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Indo-Canadian Convicted For Bribery In Air India Contract
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An Indian-origin Canadian citizen has been convicted by a court in Ottawa of conspiring to bribe Air India officials and an Indian minister to the tune of $450,000 in a failed bid to secure a lucrative contract for an airline security system.
Nazir Karigar, 65, was charged with one count of corruption after the Royal Canadian Mounted Police arrested him in May 2010. He was accused of being involved in a scheme to provide bribes worth thousands of dollars to officials with Air India from 2005 to 2007.
Canadian media had reported last year that investigators had alleged that in early 2007, Karigar had met the then Union Minister for Civil Aviation Praful Patel and had allegedly given $250,000 to one of his "political allies" to get the contract.
Stoutly denying the allegations, Patel had then said the claims of bribery appeared to be "a perfect con job" by somebody trying to convince his company that he could deliver a contract if he is paid.
Karigar was allegedly involved in trying to secure a multi-million dollar contract for Cryptometrics, a company that developed facial-recognition technology that allows security officials to identify people by taking images of their face.
"A number of aspects of the evidence in this trial show that Mr Karigar was an active and knowledgeable part of a conspiracy to offer bribes to Air India officials to obtain the Air India contract," Judge Charles Hackland was quoted as saying by the Ottawa Sun.
Karigar admitted the scheme, which ran through 2007, in an e-mail he later sent to the US Department of Justice signed "Buddy".
Cryptometrics, Karigar said, paid $200,000 to ensure there would be only two bids the second an inflated one by a company he controlled.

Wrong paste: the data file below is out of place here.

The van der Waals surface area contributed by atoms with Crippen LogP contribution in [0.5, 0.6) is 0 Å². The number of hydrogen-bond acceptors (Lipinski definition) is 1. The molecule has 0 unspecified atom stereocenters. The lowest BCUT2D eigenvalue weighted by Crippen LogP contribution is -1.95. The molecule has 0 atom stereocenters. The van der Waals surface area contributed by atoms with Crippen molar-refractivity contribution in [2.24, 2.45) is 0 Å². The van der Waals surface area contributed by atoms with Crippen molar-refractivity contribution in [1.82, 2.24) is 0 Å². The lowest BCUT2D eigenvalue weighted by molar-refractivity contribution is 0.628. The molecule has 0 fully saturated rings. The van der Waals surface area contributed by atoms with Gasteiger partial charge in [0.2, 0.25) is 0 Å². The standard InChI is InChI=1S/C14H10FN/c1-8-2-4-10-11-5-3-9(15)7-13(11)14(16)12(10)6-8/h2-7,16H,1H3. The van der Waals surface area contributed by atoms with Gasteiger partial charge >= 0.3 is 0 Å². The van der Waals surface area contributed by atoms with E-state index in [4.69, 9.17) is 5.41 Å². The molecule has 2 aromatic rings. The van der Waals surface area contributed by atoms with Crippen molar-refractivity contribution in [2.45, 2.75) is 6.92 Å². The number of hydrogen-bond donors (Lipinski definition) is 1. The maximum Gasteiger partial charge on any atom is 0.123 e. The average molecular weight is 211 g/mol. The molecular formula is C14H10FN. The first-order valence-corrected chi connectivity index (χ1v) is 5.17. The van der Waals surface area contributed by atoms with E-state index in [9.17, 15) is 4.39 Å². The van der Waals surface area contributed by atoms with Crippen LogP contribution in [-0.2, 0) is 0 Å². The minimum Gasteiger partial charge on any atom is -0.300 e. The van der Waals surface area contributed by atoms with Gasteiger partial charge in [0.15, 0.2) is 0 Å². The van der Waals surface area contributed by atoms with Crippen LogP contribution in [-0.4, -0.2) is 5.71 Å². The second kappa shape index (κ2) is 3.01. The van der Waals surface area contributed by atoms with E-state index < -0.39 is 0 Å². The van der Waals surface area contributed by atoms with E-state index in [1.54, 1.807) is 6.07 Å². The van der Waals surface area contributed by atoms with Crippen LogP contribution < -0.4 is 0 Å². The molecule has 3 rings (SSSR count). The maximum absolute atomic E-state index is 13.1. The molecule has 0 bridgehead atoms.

Then it paid $250,000 for then-minister of aviation Patel to "bless" the system, the report said.
"What about my immunity?" he asks in the 2008 e-mail.
There is no evidence of what became of the cash after it went from Cryptometrics to Karigar or whether it was ever offered or paid to any official, the paper quoted Hackland as saying.
Karigar is the first person convicted under Canada's foreign anti-corruption laws.
Three corporations have previously pleaded guilty under laws on the books since 1999.
An official with the Canadian consulate in Mumbai testified she was "shocked" when Karigar told her during a 2007 meeting that Cryptometrics had paid a bribe to the minister and knew he had received it.
She warned Karigar and the company's CEO that they could be prosecuted.
Karigar's lawyers argued that Canada had no jurisdiction, noting the real "pullers of financial strings" Cryptometric's two top executives are in New York and all dealings with Air India officials beyond two short visits to Ottawa happened in India.
But Hackland found that there was a "real and substantial connection" because Karigar is a Canadian and his conspirators planned to use bribes to buy an unfair advantage for a Canadian company.
Had the company won the contract, much of the work would have been done in Ottawa.
Karigar, still out on bail, is back in court in September to set a date for sentencing. The law provides for up to 14 years behind bars.